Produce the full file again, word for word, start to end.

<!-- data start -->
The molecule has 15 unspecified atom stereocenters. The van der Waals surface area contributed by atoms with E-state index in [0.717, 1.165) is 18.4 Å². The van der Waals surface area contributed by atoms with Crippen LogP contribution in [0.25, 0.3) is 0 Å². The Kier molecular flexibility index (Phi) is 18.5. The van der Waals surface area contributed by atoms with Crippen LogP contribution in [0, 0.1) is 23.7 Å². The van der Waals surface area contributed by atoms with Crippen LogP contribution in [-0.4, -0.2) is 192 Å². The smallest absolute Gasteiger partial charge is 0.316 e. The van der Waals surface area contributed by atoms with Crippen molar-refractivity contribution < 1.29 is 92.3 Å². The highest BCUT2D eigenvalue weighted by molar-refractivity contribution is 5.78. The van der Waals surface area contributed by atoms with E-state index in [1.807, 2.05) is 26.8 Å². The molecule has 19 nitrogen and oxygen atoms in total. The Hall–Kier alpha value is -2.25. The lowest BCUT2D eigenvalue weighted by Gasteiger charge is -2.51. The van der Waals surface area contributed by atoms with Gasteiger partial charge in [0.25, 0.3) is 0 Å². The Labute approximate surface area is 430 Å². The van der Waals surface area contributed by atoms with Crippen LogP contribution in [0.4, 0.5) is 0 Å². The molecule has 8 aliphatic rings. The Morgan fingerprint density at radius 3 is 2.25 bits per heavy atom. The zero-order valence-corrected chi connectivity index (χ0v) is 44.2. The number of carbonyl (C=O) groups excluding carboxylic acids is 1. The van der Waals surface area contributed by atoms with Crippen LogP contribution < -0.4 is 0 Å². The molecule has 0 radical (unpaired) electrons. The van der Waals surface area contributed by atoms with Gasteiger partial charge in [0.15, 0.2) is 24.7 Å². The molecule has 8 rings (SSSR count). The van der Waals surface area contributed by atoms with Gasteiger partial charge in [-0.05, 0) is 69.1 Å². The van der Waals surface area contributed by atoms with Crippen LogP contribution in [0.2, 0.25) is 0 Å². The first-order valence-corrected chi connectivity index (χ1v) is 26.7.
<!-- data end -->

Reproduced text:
The molecule has 15 unspecified atom stereocenters. The van der Waals surface area contributed by atoms with E-state index in [0.717, 1.165) is 18.4 Å². The van der Waals surface area contributed by atoms with Crippen LogP contribution in [0.25, 0.3) is 0 Å². The Kier molecular flexibility index (Phi) is 18.5. The van der Waals surface area contributed by atoms with Crippen LogP contribution in [0, 0.1) is 23.7 Å². The van der Waals surface area contributed by atoms with Crippen LogP contribution in [-0.4, -0.2) is 192 Å². The smallest absolute Gasteiger partial charge is 0.316 e. The van der Waals surface area contributed by atoms with Crippen molar-refractivity contribution < 1.29 is 92.3 Å². The highest BCUT2D eigenvalue weighted by molar-refractivity contribution is 5.78. The van der Waals surface area contributed by atoms with E-state index in [1.807, 2.05) is 26.8 Å². The molecule has 19 nitrogen and oxygen atoms in total. The Hall–Kier alpha value is -2.25. The lowest BCUT2D eigenvalue weighted by Gasteiger charge is -2.51. The van der Waals surface area contributed by atoms with Gasteiger partial charge in [0.25, 0.3) is 0 Å². The Labute approximate surface area is 430 Å². The van der Waals surface area contributed by atoms with Crippen LogP contribution in [0.4, 0.5) is 0 Å². The molecule has 8 aliphatic rings. The Morgan fingerprint density at radius 3 is 2.25 bits per heavy atom. The zero-order valence-corrected chi connectivity index (χ0v) is 44.2. The number of carbonyl (C=O) groups excluding carboxylic acids is 1. The van der Waals surface area contributed by atoms with Crippen LogP contribution < -0.4 is 0 Å². The molecule has 0 radical (unpaired) electrons. The van der Waals surface area contributed by atoms with Gasteiger partial charge in [0.15, 0.2) is 24.7 Å². The molecule has 8 rings (SSSR count). The van der Waals surface area contributed by atoms with Gasteiger partial charge in [-0.05, 0) is 69.1 Å². The van der Waals surface area contributed by atoms with Crippen LogP contribution in [0.2, 0.25) is 0 Å². The first-order valence-corrected chi connectivity index (χ1v) is 26.7.